In industries where the employer owns the business, immigrants accounted for more than a quarter of workers in the agricultural sector, which is the highest in the industry. Unauthorized (14%) and legal (15%) immigrants made up almost equal shares of agricultural workers.

Compared to their share in the total US workforce, a relatively high proportion of illegal immigrants also worked in industries such as construction (12%), leisure and hospitality (8%), personal and other services (7%), and manufacturing (6 %). While the share of legal immigrants in construction in the USA (13%) was similar to the share of illegal immigrants, legal immigrants accounted for a higher percentage of workers in personal and other services (15%), manufacturing (14%), and also in the field of leisure and hospitality (12%).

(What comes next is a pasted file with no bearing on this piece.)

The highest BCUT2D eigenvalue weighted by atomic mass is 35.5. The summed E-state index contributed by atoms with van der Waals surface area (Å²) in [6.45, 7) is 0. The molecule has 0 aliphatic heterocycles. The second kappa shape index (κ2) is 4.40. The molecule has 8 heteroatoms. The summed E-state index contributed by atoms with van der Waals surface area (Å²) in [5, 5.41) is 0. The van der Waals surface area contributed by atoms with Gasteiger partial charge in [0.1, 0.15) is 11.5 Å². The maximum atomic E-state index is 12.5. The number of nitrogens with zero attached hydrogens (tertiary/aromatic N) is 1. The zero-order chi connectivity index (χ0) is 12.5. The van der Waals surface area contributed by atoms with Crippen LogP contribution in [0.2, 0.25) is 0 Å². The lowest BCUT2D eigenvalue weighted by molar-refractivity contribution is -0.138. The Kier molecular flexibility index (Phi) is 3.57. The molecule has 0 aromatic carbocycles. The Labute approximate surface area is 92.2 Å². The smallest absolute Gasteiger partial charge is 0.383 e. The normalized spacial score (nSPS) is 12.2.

In terms of type of work, immigrants are most represented in agriculture, where as of 2017, illegal (22%) and legal (over 21%) immigrants accounted for more than four tenths of all workers. In construction jobs, unauthorized immigrants made up 15% of workers, more than three times their share of all U.S. workers. While 13% of legal immigrants worked in construction, similar to their share among workers overall.

Compared to their share in the total US workforce, unauthorized immigrants had a greater presence in manufacturing (8%), services (8%), and the transportation and material handling industries (6%). Meanwhile, the share of legal immigrants in these areas was similar to their share among the US workforce as a whole.